Chuckie: Yeah, you booed him in the movie.
Molly: Yeah, and I said "Yay!" for Iron Man.
Chuckie: So, what happened in the movie?
Molly: Hey Dad, I know what those number are. (She points to a box of sandwich baggies that I have on the upper shelf of my desk (it's there for bagging game components). There is a 50 crossed out and in big red letters is reads "62" over it.) It says: Two. Six. Daddy, what does two-six mean?
Chuckie: You're reading it backwards, Sweetie. It says six-two. That means sixty two.
Molly: Whoa! That's a lot.
Chuckie: So, what happened in the movie, Pixie.
Molly: Um, Iron Man had a beard like you do, Daddy. (She reaches up and traces my goatee.) But his went like this. (She traces a zig-zag edge along my goatee then traces her finger up around where Tony Stark had a mustache, but I do not.)
Chuckie: Yeah. Should I grow my beard like Iron Man?
Molly: No. Because I want you to be my Daddy.
Chuckie: So, what was your favorite part of the movie?
Molly: Um. My favorite part was the girl.
Chuckie: Which girl?
Molly: The one in the movie, you silly goof! When Iron Man brought her strawberries. That one. She got strawberries as a present.
Chuckie: Did she like the strawberries? (They were a minor plot point in the movie used to illustrate how Tony Stark didn't know anything about those supposedly closest to him.)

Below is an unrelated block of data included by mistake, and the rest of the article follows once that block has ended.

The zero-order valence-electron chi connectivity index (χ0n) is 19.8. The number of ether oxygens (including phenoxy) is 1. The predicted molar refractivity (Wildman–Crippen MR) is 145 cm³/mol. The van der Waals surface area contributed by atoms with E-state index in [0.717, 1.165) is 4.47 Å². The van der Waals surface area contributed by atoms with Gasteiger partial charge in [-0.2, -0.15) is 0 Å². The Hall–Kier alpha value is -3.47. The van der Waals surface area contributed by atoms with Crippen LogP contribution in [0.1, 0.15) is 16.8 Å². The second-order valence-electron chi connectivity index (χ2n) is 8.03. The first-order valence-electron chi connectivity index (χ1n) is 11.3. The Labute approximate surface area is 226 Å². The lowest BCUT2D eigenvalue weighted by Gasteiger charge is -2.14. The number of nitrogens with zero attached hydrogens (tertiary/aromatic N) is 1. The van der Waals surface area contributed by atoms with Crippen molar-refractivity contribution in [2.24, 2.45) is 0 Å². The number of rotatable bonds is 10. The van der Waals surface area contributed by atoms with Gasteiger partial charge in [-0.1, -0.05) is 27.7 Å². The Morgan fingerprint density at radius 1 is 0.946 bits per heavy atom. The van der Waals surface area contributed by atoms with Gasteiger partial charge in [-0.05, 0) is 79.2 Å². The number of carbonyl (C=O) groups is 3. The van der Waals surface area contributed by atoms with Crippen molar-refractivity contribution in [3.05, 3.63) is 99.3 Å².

Molly: Um, yes and no. I forget.
Chuckie: So, how would you rate the movie?
Molly: I want to do stars now, Daddy.
Chuckie: Okay, Pixie. I just say that so that you can rate it however you want.
Molly: (Narrowing her eyes and crossing her arms across her chest and blurting out determinedly.) Stars!
Chuckie: Okay, how many stars would you give the movie?
Chuckie: Out of how many?
Molly: Out of... Um... You say it, Daddy.
Chuckie: No, Pixie, you have to tell me how many.
Molly: Um, thirteen. Daddy, now the moons.
Chuckie: Okay, how many moons would you give the movie?
Molly: Six moons.
Chuckie: Out of how many?
Molly: Out of twenty. Hey! We forgot the suns! (She starts to sing a song she made up. I tried to keep up my typing with her singing, but I missed at least one verse.)
Sun, sun, sun days.
Sun, sun, sun days.
There will always be sun days.
Sun, sun, sun, please come back tomorrow.
Sun, sun, sun, sunny days.
Now that you can come back today!
Chuckie: (Laughing a bit at her song, especially at the futility of trying to keep up with it while typing and also at the fact that "today" ends on a very long, drawn out high note that is apparently very much out of my daughter's range.)
Molly: Hey! That's not a funny song. It's a very serious song, Daddy.
Chuckie: Okay. Sorry, Pixie. So, many suns does it get?
Molly: This is going to be a lot, Daddy.